Almost as a side issue, from a U.S. policy point of view, Yemen’s Arab Uprising took place in 2011, and brought down Ali Abdallah Saleh, after thirty years of his presidency. The uprising itself had nothing to do with either AQAP or U.S. foreign policy. Yemeni foreign fighters had decided, as early as 2005, to make Yemen both a refuge and a place in which to build a powerful regional base for their operations. The preoccupation on the part of the U.S. government with AQAP made our policy makers all but oblivious to one of the most significant movements in Yemen’s modern history. So far at least, Yemen’s protest movement represents the most successful uprising in the region, given the bloody implosion of Syria, the teetering of Libya and the turning south in the course of Egyptian and perhaps the Tunisian experience as well.

On the positive side, the U.S. government has supported the Gulf Cooperation Council (GCC) plan for transition in Yemen right from the start. The U.S. has also supported politically and financially the National Dialogue, offering $10 million for the negotiation process itself and promising to fund needed training and institution building after the dialogue concludes. A U.S. assistance package of $356 was dedicated to Yemen for 2012, of which roughly half was spent by USAID and other civilian agencies. This is more than ten times what U.S. assistance to Yemen was during the 2004-2007 period.

Spending money on good governance, participation, women’s health and education is definitely a step in the right direction. Yemen, however, has major economic and political development challenges ahead. In the long term, it is Yemen’s stability, unity and democratic development that will improve security and guard against the spread of AQAP. The international community, which has pledged 8 billion dollars since 2011, needs to pool these resources and spend them according to a grand scheme, a new Marshall Plan monitored by international institutions to prevent the bilateral-aid-as-usual from being syphoned off by local corruption and inefficiency.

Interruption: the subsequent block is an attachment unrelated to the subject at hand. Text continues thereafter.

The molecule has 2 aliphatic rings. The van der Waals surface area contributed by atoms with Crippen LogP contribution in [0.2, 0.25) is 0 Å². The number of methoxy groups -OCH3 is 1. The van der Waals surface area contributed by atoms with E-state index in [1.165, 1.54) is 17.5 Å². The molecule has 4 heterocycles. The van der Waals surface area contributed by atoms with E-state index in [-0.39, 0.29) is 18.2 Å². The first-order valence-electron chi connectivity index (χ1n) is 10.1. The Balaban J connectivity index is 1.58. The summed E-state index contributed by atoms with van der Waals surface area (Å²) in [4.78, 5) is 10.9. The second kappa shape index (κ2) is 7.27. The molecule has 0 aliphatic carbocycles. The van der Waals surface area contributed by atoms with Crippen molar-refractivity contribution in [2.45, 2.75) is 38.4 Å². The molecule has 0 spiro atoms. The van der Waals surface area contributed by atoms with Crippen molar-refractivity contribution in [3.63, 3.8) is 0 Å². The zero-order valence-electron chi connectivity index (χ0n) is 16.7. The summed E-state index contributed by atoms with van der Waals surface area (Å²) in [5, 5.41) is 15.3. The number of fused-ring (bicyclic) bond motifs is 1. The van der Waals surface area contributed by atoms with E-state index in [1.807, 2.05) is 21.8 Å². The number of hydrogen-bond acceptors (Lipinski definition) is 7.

Despite the renewed focus on aid, U.S. Policy in Yemen still reflects ambivalence, uncertainty and conflicting goals. The global war on terror sill trumps the prioritization needed for assisting the democratic transition underway. Drone strikes take out a few bad guys to be sure, but they also kill a large number of innocent civilians. Given Yemen’s tribal structure, the U.S. generates roughly forty to sixty new enemies for every AQAP operative killed by drones. Open source reporting records 45 drone strikes in Yemen in 2012, and 22 so far in 2013.  Reported casualties are 491 for 2012. In war, unmanned aircraft may be a necessary part of a comprehensive military strategy. In a country where we are not at war, however, drones become part of our foreign policy, dominating it altogether, to the detriment of both our security and political goals.

Nabeel Khoury is Senior Fellow for Middle East and National Security at the Chicago Council on Global Affairs. He previously served as Deputy Chief of Mission in Yemen (2004-2007), Deputy Director of the Media Outreach Centre in London (2002-2004), and Consul General in Morocco (1998-2002). In 2003, during the Iraq war, he served as Department spokesperson at U.S. Central Command in Doha and in Baghdad.